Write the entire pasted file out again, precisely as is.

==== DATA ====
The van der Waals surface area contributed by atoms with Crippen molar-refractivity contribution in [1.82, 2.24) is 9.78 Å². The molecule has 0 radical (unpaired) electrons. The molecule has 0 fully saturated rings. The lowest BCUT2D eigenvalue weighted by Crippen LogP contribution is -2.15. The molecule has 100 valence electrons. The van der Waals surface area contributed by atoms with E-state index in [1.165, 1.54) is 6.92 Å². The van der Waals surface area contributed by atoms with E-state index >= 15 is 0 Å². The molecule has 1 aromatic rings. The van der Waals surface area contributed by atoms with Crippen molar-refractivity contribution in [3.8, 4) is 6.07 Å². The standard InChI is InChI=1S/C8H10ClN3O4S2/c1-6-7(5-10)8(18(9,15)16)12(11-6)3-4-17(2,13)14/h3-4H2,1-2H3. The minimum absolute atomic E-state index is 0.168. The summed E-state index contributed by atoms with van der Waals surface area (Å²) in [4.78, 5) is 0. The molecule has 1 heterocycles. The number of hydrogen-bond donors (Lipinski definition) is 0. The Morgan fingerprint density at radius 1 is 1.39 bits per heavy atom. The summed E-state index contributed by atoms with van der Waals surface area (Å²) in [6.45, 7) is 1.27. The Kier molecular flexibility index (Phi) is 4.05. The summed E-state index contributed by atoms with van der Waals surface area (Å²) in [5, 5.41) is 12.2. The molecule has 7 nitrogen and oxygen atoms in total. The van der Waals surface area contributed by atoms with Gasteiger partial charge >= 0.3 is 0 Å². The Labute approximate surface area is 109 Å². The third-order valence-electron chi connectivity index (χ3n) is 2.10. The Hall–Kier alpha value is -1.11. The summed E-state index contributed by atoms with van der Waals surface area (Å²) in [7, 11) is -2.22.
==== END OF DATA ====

The van der Waals surface area contributed by atoms with Crippen molar-refractivity contribution in [1.82, 2.24) is 9.78 Å². The molecule has 0 radical (unpaired) electrons. The molecule has 0 fully saturated rings. The lowest BCUT2D eigenvalue weighted by Crippen LogP contribution is -2.15. The molecule has 100 valence electrons. The van der Waals surface area contributed by atoms with E-state index in [1.165, 1.54) is 6.92 Å². The van der Waals surface area contributed by atoms with E-state index >= 15 is 0 Å². The molecule has 1 aromatic rings. The van der Waals surface area contributed by atoms with Crippen molar-refractivity contribution in [3.8, 4) is 6.07 Å². The standard InChI is InChI=1S/C8H10ClN3O4S2/c1-6-7(5-10)8(18(9,15)16)12(11-6)3-4-17(2,13)14/h3-4H2,1-2H3. The minimum absolute atomic E-state index is 0.168. The summed E-state index contributed by atoms with van der Waals surface area (Å²) in [4.78, 5) is 0. The molecule has 1 heterocycles. The number of hydrogen-bond donors (Lipinski definition) is 0. The Morgan fingerprint density at radius 1 is 1.39 bits per heavy atom. The summed E-state index contributed by atoms with van der Waals surface area (Å²) in [6.45, 7) is 1.27. The Kier molecular flexibility index (Phi) is 4.05. The summed E-state index contributed by atoms with van der Waals surface area (Å²) in [5, 5.41) is 12.2. The molecule has 7 nitrogen and oxygen atoms in total. The van der Waals surface area contributed by atoms with Gasteiger partial charge >= 0.3 is 0 Å². The Labute approximate surface area is 109 Å². The third-order valence-electron chi connectivity index (χ3n) is 2.10. The Hall–Kier alpha value is -1.11. The summed E-state index contributed by atoms with van der Waals surface area (Å²) in [7, 11) is -2.22.